A baker's mission to make bread better with freshly-milled flour

Making bread more nutritious
Making bread more nutritious 04:03

Low-carb diet trends have led many away from eating bread. This morning we continue our "Real Food" series, looking at new ways food is being grown and prepared, with bread that might make people feel less guilty to indulge. 

CBS News' John Blackstone spoke with a baker who's on a mission to make delicious bread that's also packed with important nutrients.

At San Francisco's popular Tartine Bakery, the smell of fresh bread can draw a crowd.

"As long as I'm making bread, there's always something new for me to learn," said Chad Robertson, Tartine's co-owner and chief bread baker.  

Robertson is part of a movement to get Americans to stop thinking about bread as a guilty pleasure by changing the way it's made.

Chad Robertson of San Francisco's Tartine Bakery.  CBS News

"What most of this country has been eating is a really refined, you know, fast process, bread that just doesn't have much flavor and it doesn't have much nutrition," Robertson said.

To make better bread, he's uses something that for now is hard to find in America: freshly milled flour that isn't stripped of grain's vital nutrients.

"Milling fresh flour, it's just like grinding fresh coffee, or fresh spices, it's a much fresher, sort of stronger, flavor and aroma," Robertson explained. "Depending on what grains we're using and what kind of bread we're making, will give you this very flavorful, really digestible highly nutritious loaf of bread in the end," he said. 

Tartine Bakery bread.  CBS News

Now, you may be thinking, Robertson is just another San Francisco foodie pushing an artisanal fad.  But he's just one of a group of bakers around the country changing the way they make bread—and science is on their side.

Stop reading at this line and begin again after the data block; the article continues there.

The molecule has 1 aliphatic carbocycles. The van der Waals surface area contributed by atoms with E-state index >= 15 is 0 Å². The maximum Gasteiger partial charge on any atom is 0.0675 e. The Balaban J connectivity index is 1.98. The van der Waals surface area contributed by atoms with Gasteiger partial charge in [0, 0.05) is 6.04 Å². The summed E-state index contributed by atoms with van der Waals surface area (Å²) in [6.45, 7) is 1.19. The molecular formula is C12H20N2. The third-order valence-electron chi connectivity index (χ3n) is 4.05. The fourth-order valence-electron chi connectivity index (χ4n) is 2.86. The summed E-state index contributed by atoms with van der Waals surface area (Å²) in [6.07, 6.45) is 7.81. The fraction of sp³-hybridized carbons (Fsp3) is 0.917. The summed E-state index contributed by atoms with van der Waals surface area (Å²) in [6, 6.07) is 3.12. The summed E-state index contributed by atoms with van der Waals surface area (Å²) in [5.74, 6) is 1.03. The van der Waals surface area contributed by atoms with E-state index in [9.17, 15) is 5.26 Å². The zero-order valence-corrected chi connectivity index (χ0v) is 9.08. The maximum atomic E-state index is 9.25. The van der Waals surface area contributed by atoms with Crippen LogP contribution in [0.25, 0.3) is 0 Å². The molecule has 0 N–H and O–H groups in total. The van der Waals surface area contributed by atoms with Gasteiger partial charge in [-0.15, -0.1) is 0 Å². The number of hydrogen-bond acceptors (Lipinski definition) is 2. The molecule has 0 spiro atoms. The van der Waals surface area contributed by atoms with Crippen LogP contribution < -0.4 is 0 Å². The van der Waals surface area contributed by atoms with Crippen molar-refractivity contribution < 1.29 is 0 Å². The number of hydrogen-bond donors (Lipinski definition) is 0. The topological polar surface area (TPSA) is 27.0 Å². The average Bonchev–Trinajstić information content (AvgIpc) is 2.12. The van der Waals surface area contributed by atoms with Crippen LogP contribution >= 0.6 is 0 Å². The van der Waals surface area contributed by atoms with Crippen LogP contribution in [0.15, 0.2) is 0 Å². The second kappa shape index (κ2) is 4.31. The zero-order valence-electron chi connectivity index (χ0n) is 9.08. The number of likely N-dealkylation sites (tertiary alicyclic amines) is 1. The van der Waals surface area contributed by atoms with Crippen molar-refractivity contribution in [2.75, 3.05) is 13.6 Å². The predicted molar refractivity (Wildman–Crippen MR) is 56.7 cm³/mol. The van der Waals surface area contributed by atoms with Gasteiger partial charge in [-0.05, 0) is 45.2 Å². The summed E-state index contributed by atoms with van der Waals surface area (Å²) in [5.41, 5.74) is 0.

David Killilea, a scientist at Children's Hospital Oakland Research Institute, says the white flour most of us are accustomed to is "mostly sugar."

All-purpose white flour was developed during industrialization to extend shelf life. But to make it last months or even years, two main components of the wheat must be discarded: the bran and the germ. That means losing most of the vitamins, minerals and fiber.

"Looking at the iron, copper, zinc, calcium—there's a really big difference when you go from all-purpose [flour], which doesn't have very many of those minerals, to the whole grain, which has much more of it. Sometimes double. For zinc, four times the amount of zinc, six to eight times the amount of manganese, and all those minerals are essential for health," Killilea explained.

However, Dr. William Davis, the author of the best-selling book "Wheat Belly," is still not sold on the health benefits. He told "CBS This Morning" that "replacing white flour products with whole grains is simply replacing something harmful with something slightly less harmful, and it doesn't mean that whole grains are good for you." 

"Right now it's definitely looked upon suspiciously," said Killilea. "But at least in my opinion, a lot of that has to do with the way that the bread is made."

According to Killilea, "If we could get people eating whole grains and bringing all these lost nutrients up, we would do a lot to address the actual missing nutrients in our population."

Getting more whole grains into the American diet means changing the way flour is milled, distributed and stored. Robertson is working on that by encouraging the development of more local, small-batch flour mills.

"Coffee's a really good example that I always go back to. I mean, 20 years ago would you think that everyone would be grinding coffee fresh in their house? All over the country people know what fresh ground coffee tastes like and that was a relatively quick transition," Robertson said.

At his newest San Francisco restaurant, Tartine Manufactory, Robertson hopes to be part of a similar transition so that it's not necessary to go to a high-end bakery to get bread this good—and this good for you.

"Really, all you have to do is taste it and it's pretty easy after that."